Once for a group of children Jon volunteered to hoist the rear end of a Volkswagen. A crowd had gathered at a mall parking lot. They showed up with a station wagon instead. Not wanting to disappoint anyone he gave it a go. His face turned red from the exertion and his trademark - those monstrous neck veins - bulged like rope cords. Just as it cleared the ground Jon's hamstring tore. He bellowed in pain as the crowd gave him a loud ovation. Unconcerned, the guy promoting the event came over to Jon as he was roaring in pain, revealed that another group of children were coming and . . . "Could you please do it again?" Cole, in total control, trembled in pain and rage and fought off an overpowering urge to wring his neck like a chicken.

Jon conveyed an overwhelming impression to all who saw him lift. He always demonstrated a no-nonsense approach to the task at hand. Ho theatrics or wild rages. His calm and cool demeanor gave no indication of the raging inferno within. He channeled his enormous strength into the main objective - his overwhelming conquest of the helpless barbell.

Jon grew a beard in 1971 and had kept it ever since. It accentuates his Herculean physique and gives him a stately character. Jon liked it because it squared off his jaw, and one was able to distinguish the point where his 21.5" neck with that famous network of bulging, thick veins ended and his face began. For those of you who ogle large body proportions, Jon possessed some impressive measurements at 280 lbs. The notability of his underpinnings (thighs 32", calves 20") took second billing to his upper body development - forearms 16, chest 55, waist 34, and upper arms measured a sleeve-busting 23.5".

His shoulder breadth and massive deltoid development made him one of the top physical specimens in Iron Game annals. His neat, well-dressed appearance and platform demeanor always exemplified powerlifting by presenting a good image to the public.

Jon decided to end his hiatus and enter the arena of competition again in 1977. Between 1972 and 1978 as his business flourished then dried up he and Pamela became involved in the Pentecostal Church. His first significant spiritual encounter came at a Billy Graham (the evangelist, not the wrestler) crusade. At the part where they play "Just As I am' and invite you to come down, Jon experienced an overwhelming feeling. He describes it as having warm syrup pored over him. As the Spirit of the Lord descended upon him - Jon describes that feeling as though a great weight was lifted from his chest - his devils were cast away and it changed his life.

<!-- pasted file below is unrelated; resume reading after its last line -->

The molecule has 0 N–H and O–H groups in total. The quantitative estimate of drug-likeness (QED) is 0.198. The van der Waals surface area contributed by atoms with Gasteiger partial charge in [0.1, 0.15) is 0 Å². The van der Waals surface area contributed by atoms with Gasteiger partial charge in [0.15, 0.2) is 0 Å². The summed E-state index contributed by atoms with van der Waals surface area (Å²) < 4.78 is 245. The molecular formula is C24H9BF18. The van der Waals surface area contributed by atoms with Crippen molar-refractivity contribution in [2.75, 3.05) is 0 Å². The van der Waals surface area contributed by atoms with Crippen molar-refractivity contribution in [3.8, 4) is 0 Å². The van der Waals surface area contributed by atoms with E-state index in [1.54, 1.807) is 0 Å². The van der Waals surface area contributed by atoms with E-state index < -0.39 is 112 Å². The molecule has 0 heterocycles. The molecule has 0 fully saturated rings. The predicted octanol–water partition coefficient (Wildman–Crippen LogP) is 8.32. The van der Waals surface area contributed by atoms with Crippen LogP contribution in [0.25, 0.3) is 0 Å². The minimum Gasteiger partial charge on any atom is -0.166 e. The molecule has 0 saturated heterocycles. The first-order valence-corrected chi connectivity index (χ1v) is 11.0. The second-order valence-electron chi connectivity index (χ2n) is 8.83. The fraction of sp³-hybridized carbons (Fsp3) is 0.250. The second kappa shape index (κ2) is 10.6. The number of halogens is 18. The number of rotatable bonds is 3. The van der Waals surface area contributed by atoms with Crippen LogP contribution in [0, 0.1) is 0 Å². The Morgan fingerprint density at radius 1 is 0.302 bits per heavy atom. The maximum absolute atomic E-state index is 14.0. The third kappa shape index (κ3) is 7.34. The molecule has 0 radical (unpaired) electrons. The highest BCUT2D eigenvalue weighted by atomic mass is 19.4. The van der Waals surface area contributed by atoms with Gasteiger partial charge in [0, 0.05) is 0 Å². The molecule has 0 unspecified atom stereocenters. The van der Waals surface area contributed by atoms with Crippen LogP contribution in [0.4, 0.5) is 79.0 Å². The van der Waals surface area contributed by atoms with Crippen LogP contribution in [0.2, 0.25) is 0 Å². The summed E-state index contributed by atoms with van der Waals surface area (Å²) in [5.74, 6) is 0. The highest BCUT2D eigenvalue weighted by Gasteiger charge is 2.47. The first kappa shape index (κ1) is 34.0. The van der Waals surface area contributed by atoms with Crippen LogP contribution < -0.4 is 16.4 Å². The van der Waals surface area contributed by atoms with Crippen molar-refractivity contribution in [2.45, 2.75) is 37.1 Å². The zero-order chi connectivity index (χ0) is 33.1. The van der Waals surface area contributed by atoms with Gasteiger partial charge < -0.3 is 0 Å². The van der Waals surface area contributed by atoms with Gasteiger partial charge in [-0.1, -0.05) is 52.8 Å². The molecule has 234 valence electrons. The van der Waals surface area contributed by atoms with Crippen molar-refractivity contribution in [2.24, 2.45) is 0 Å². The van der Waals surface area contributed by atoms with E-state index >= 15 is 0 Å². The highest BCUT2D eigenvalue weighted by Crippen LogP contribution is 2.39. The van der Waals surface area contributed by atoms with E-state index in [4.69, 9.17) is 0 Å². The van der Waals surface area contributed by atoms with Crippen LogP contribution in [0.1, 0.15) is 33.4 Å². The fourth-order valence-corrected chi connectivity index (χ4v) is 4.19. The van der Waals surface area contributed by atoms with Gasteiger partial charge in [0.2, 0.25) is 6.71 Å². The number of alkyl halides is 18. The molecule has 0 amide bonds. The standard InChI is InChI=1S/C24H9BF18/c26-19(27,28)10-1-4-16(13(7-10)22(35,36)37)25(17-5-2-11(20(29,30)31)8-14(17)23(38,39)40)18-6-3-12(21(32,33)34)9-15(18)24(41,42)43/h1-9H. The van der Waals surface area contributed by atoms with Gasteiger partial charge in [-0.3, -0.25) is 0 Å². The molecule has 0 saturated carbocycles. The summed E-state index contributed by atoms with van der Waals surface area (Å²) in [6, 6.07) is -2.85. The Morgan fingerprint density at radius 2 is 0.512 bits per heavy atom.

The church welcomed Jon and dubbed him a modern day Samson. They encouraged Jon's plans of a comeback that year at the Senior Nationals in Santa Monica. Jon's newly discovered ideology left him with the misconception that his strength was a God given gift and all he had to do was show up and compete.

Six weeks out his ecclesiastical patronage asked Jon how his training was going. Jon awakened to reality and realized that the faith of a mustard seed can move a mountain, but if you don't prepare for it the mountain might feel awfully heavy. A six week vigilant regime reactivated dormant strength. It was too little too late. Jon entered at 242 and managed 705-463 before he injured himself and withdrew. Doug Young, the eventual winner, totaled 2017.

Undaunted, he continued pertinaciously. Not too long thereafter his old strong self returned. He posted 785-505-775-2060 at a meet in Arlington, Texas.

Jon decided to prepare properly for the 1978 Nationals. Once again, fate intervened (if you believe in such things). Right before the competition, sprinting with the ASU football team, he stepped in a gopher hole, spraining his ankle and back and tearing his thigh. Jon showed up at the meet limping, but started the competition impressively. He squatted with his trademark explosiveness - 804! He smoked the 518 bench press but lost control with 534. Crunch time came in the deadlift. His injured quadriceps wouldn't permit his leg to function. Twice he ripped up 733, and in desperation 744. Each time his leg stiffened and he jerked spasmodically unable to straighten up. It was the last time he stepped on a lifting platform.

Can there be a greater fulfillment in life than to realize all goals and ambitions? Jon thinks so. There are many facets to the intricacy of his personality. Coach Cole is philosophical, considerate, aristocratic, analytical, focused, trusting, polite, charismatic, influential, tenacious, and most of all indelible.

I spent nearly eight hours on the phone interviewing Jon. I feel as if I understand his complexities, quests, yearnings, and all the struggles with the barbell and himself. He has a mystique that evokes admiration and inspires to bring out the best in us all. Jon's greatest achievement was not his conquests in the strength kingdom but those who - through his teachings and knowledge in athletic achievement - have helped others to be the best that they can be.